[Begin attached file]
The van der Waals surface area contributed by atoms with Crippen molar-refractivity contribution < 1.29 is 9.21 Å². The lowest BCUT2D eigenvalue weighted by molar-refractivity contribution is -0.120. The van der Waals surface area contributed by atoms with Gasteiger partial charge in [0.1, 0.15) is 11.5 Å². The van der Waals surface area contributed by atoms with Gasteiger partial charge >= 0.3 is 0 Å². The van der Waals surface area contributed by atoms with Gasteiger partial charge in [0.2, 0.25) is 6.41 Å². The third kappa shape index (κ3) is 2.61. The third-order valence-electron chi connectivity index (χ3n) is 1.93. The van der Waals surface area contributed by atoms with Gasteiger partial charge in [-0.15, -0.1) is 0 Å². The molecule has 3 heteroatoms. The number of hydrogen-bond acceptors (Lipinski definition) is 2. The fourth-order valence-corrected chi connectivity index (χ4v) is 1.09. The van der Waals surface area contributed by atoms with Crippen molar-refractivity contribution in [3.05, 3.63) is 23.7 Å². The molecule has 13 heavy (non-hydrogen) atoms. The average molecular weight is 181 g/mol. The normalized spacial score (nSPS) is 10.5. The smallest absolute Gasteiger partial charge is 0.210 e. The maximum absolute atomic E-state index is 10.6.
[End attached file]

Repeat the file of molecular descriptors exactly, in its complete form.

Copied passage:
The van der Waals surface area contributed by atoms with Crippen molar-refractivity contribution < 1.29 is 9.21 Å². The lowest BCUT2D eigenvalue weighted by molar-refractivity contribution is -0.120. The van der Waals surface area contributed by atoms with Gasteiger partial charge in [0.1, 0.15) is 11.5 Å². The van der Waals surface area contributed by atoms with Gasteiger partial charge >= 0.3 is 0 Å². The van der Waals surface area contributed by atoms with Gasteiger partial charge in [0.2, 0.25) is 6.41 Å². The third kappa shape index (κ3) is 2.61. The third-order valence-electron chi connectivity index (χ3n) is 1.93. The van der Waals surface area contributed by atoms with Gasteiger partial charge in [-0.15, -0.1) is 0 Å². The molecule has 3 heteroatoms. The number of hydrogen-bond acceptors (Lipinski definition) is 2. The fourth-order valence-corrected chi connectivity index (χ4v) is 1.09. The van der Waals surface area contributed by atoms with Crippen molar-refractivity contribution in [3.05, 3.63) is 23.7 Å². The molecule has 13 heavy (non-hydrogen) atoms. The average molecular weight is 181 g/mol. The normalized spacial score (nSPS) is 10.5. The smallest absolute Gasteiger partial charge is 0.210 e. The maximum absolute atomic E-state index is 10.6.